card combinations card meanings lenormand readers practice & ethics Jul 04, 2020

I like to call our ability to stretch our reading skills, the interpretive imagination.

I don’t mean by this that we invent messages that aren’t there, but rather that we’re able to grasp deeper insights from the cards so we get genuinely helpful answers to our questions.

The interpretive imagination is unique to divination and it’s brought out really well with Lenormand’s cards. That’s because of its unique features like interpreting its cards in combinations and laying them out in Tableau-style.

The Lenormand practice especially will transform the way you think through your cards. 

You’ll open up your interpretation skills in whole new ways and you’ll discover amazing things you can do with the cards.

You can even try using these skills with other decks and tools, though they’re best discovered and learned with Lenormand.

So let me tell you of a few ways how Lenormand will change your interpretive imagination.



One thing that sparks our curiosity when we first come into contact with a Lenormand deck is the simplicity of its imagery.

Just about every Lenormand card represents something we commonly find in our everyday world. A house, a key, a heart, to name some examples, are common things that we’re all familiar with.

We can immediately connect with what a Lenormand card is about.

There’s no mystery around the idea that a house represents home and family, that the key has to do with unlocking, or that the heart is about love and feelings.

Understanding Lenormand’s cards is easy and this means that there are next to no barriers to interpreting the cards more deeply. 

Unlike the Tarot, where we first need to learn its system of symbols before we can start speaking them, with Lenormand, our near-immediate understanding of the cards means that we can quickly take them to the next level.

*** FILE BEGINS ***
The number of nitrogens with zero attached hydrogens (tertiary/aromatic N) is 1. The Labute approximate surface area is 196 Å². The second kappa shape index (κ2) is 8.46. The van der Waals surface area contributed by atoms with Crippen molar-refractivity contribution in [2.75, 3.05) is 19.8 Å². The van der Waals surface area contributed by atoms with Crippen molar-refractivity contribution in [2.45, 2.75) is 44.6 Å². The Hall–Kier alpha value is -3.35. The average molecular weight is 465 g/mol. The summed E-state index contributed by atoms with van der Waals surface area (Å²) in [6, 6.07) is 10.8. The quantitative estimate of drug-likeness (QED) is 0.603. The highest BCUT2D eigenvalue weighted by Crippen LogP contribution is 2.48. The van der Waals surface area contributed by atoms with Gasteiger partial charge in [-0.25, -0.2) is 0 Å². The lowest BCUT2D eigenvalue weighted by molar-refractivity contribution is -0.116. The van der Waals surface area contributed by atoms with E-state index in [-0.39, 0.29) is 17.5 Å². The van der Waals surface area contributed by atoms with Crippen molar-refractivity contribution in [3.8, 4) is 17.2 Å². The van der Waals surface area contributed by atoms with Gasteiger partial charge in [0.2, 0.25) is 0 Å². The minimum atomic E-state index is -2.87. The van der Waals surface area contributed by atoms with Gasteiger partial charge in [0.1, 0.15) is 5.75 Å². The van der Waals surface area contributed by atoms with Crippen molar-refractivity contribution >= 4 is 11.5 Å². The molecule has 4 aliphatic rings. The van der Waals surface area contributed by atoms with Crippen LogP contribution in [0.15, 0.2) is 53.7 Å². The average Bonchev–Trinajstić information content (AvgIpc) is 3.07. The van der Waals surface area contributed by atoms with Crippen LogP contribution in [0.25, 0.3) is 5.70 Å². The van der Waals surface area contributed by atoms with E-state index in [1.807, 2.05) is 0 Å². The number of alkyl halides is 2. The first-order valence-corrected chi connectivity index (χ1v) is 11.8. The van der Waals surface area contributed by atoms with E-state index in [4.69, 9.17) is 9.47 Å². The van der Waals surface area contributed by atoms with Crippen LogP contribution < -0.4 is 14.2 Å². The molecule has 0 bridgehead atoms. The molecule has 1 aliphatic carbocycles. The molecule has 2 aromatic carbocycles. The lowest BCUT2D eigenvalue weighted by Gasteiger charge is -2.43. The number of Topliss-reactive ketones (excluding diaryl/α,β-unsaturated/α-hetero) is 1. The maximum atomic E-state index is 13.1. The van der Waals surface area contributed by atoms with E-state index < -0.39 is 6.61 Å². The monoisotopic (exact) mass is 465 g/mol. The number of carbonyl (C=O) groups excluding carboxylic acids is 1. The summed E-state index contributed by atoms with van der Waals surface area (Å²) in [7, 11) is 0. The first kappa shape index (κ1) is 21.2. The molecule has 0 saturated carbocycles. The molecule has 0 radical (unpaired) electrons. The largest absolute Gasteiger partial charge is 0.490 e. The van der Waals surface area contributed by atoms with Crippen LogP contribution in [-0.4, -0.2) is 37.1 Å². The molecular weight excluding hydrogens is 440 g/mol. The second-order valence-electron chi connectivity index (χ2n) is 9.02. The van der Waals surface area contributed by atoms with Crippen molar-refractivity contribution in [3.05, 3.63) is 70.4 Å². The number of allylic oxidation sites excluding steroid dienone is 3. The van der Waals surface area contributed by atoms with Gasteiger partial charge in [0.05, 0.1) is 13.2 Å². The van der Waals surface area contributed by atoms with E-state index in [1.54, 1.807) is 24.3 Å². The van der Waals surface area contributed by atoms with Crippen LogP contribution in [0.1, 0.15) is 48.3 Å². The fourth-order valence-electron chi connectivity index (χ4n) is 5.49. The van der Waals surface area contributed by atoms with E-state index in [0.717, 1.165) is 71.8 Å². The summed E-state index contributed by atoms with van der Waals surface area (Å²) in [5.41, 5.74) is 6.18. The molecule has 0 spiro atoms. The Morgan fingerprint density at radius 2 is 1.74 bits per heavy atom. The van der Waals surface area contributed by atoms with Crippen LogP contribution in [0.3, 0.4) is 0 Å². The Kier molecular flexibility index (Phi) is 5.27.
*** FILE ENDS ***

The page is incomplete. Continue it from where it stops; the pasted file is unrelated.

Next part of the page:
Starting with one or two keywords to define a card, we can extrapolate them into a whole lot of other suggestions.

A fun technique for expanding on your card meanings is to use a Mind Map.

A Mind Map is a diagram with one central idea that branches out into many others.

The idea is to let our imagination run free and let one keyword lead to the next and the next.

To take an example, let’s try the House.

The main meaning of the House is “home”. From the idea of home, we can branch out into “family”. And from there we can think of “roots”, “loved ones”, “inner circle”, “friends and family”,  and “close ties”.

The House can also mean “indoors”, which can lead to “privacy”, “boundaries”, and others.

And so on.

Try your hand at Mind-Mapping your card keywords.



Because it’s possible - and easy - to stretch a Lenormand card’s meaning, it becomes possible to make sense of it in any context. We just have to stretch that meaning into that context.

This is an important way that Lenormand jogs your interpretive imagination.

The key here is to first recognize what the context is. The question that leads us to do a reading is the first way context is given to us.

So we need to be clear about what we’re asking. While this is straightforward most of the time, sometimes some questions are a little convoluted and they’re best being refined so that cards can be read with relevance and focus.

Another way that we’re led to consider a specific context is through the cards themselves.

This figures mainly when we’re doing an open-ended reading. But it is possible to have the cards guide us to a theme that’s different from the one presented by the question.

For example, we might be asking about career success, but then the cards draw our attention to relationships, suggesting that some relationships are important for our career success.

Consider this line.

 The Lily seems to guide the theme and suggests that our career is in focus.

The Ring and Lily point to professional relationships, and with the Garden, the idea of networking is at hand.

Even if the Ring were in the middle, the combination with the Lily would still suggest professional connections. But, it’s also possible to see things differently.

Suppose we have the Lily, Ring, and Garden instead, the theme can point to a personal relationship instead of our career.

We could be looking at a marriage as the Lily and Ring is a commitment for the long term, and the Ring and Garden can mean a wedding. And even if there isn’t an actual wedding celebration, the idea of a marriage or a commitment on that level is still suggested.



Without question, one of the most amazing features of Lenormand is the card combination technique.